Then the savage Theseus came to me. Where would he go afterwards? To whom next would he bring sorrow? My younger sister Phaedra? Poor little beauty Elena?


Ariadne remembers women of her family

Four women sit at the table. A lamp on the wall is filled with oil. The sun Helios, father of my mum Pasiphae, sends farewell arrows through the olive leaves. He gilds walls with gold, he kisses women’s cheeks, and they smile in response: my grandmother Europa, my mum Pasiphae and my aunt sage Circe. We play with words unravelling woven verbal strings. Grandmother’s riddles are precious stones, they sparkle, blinding those who see them. Hold them tight in your palm, feel their heaviness – ornament, solid form, mystery, enigma, solution. Mother’s and Circe’s words are flamboyant potions inside fire breathing snakes.

Next to me stands a jug of milk to quench pharmakon, and a bowl of sheep’s cheese, and walnuts, and mulberries. I pour milk into my cup, dunk bread in it. I myself gathered mulberry climbing a wrinkly trunk, bending between tree’s twigs, higher, farther from the roots. Hot berries fall on my shoulders, arms, stomach and breasts. My lips are coloured with their juice, my fingers with their farewells, and I laugh happily when mother tells me about foremother Io. Grandmother’s hands smell of milk, she embraces me, pulls me close to her chest, like Hera embraced her young priestess Io ready to deliver a child. I am eleven years old, I haven’t yet learnt the dance. I hear men’s voices behind the wall, at the square, in an oval lit by the setting sun. I get scared. I am scared to die forever. I drink milk with thick yellow cream, gift of a white cow, and mum laughs again: women will be with you when you’re delivering. We know the path, we will show you the way, the old way which Hera showed to Io. Mum touches the walnuts, her fingers slide along the curls of their milky skin, following thin paths of delicate mazes. Your string is woven already, your path reproduces mine, and grandma’s, and your aunt’s path, and your sisters’, reproduces the same trees in our bodies. When the time comes, you will pass by it all. Do not be afraid, the string is woven for you, and we will be by your side. And when the time comes to die, your daughters will be by your side. I laugh and dunk more bread in milk, and put berries in the bowl. Burgundy juice spreads over cream, I see the mother of our people Io, the fifth at our table, accepting the sacrifice to the goddess.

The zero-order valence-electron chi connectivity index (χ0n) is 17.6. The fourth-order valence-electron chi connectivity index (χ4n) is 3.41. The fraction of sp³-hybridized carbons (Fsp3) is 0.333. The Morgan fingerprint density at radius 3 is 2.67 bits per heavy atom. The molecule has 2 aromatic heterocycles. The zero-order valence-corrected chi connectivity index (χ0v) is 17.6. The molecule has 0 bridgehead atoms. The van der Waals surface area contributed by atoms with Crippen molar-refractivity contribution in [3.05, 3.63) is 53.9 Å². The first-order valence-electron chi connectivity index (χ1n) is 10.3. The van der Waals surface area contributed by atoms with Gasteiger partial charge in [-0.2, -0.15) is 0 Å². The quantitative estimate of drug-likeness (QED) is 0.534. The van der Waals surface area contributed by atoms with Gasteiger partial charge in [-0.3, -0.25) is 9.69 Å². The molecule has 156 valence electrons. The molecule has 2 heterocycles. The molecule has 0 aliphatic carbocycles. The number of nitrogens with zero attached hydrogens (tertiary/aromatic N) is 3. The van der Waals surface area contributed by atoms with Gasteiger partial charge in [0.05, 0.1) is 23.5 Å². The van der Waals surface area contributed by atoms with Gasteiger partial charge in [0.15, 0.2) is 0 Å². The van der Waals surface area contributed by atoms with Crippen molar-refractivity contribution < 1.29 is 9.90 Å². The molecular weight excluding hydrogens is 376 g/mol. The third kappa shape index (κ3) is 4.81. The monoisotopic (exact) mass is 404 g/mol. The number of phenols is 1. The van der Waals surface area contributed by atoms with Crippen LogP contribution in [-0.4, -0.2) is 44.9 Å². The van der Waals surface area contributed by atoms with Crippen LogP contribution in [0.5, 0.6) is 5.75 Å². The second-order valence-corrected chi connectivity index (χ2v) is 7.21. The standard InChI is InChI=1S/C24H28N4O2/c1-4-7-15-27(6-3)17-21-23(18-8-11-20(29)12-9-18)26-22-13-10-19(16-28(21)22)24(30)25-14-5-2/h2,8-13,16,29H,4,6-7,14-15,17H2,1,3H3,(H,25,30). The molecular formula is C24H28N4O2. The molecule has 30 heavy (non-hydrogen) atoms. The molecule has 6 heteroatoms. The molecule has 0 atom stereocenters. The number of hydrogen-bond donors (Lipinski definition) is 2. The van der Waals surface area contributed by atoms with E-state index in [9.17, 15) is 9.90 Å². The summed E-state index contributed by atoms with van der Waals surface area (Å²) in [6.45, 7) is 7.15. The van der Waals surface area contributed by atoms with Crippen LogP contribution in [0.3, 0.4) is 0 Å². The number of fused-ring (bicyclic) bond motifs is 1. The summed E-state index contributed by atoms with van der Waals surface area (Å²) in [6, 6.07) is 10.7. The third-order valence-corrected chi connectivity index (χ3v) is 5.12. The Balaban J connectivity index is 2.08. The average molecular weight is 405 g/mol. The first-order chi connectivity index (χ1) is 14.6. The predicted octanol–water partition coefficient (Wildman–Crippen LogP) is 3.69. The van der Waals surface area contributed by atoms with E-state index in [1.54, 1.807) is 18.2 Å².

Io glorifies her patroness Hera

My guardian, my protectress, my goddess, you gave me your hand. As a little girl, I entered your house, received keys to your rooms, became a guardian myself, ready to work in your service. Remembering the promise I gave you, I presented myself to my beloved, I sank in his kisses, swam with him across the ocean, and stood alone on the sand. You led me to my fate, you turned ten times in the sky, showing me the path. From the purple abyss, you looked after me with a thousand faithful eyes, giving me strength. My breasts are abundant with milk, just like your lavish udders, my mouth is full of saliva, just as if I licked a baby with my tongue, like you lick your children. My legs carried me along while a child was growing inside me. I went over the sand, over the mountains, over the grass, over the rocks, over the salt water. Your daughter Eileithyia held me, she caressed me, caressed my wet forehead, when I gasped at giving birth. She cut off the umbilical cord for my child. She put the child to my breast.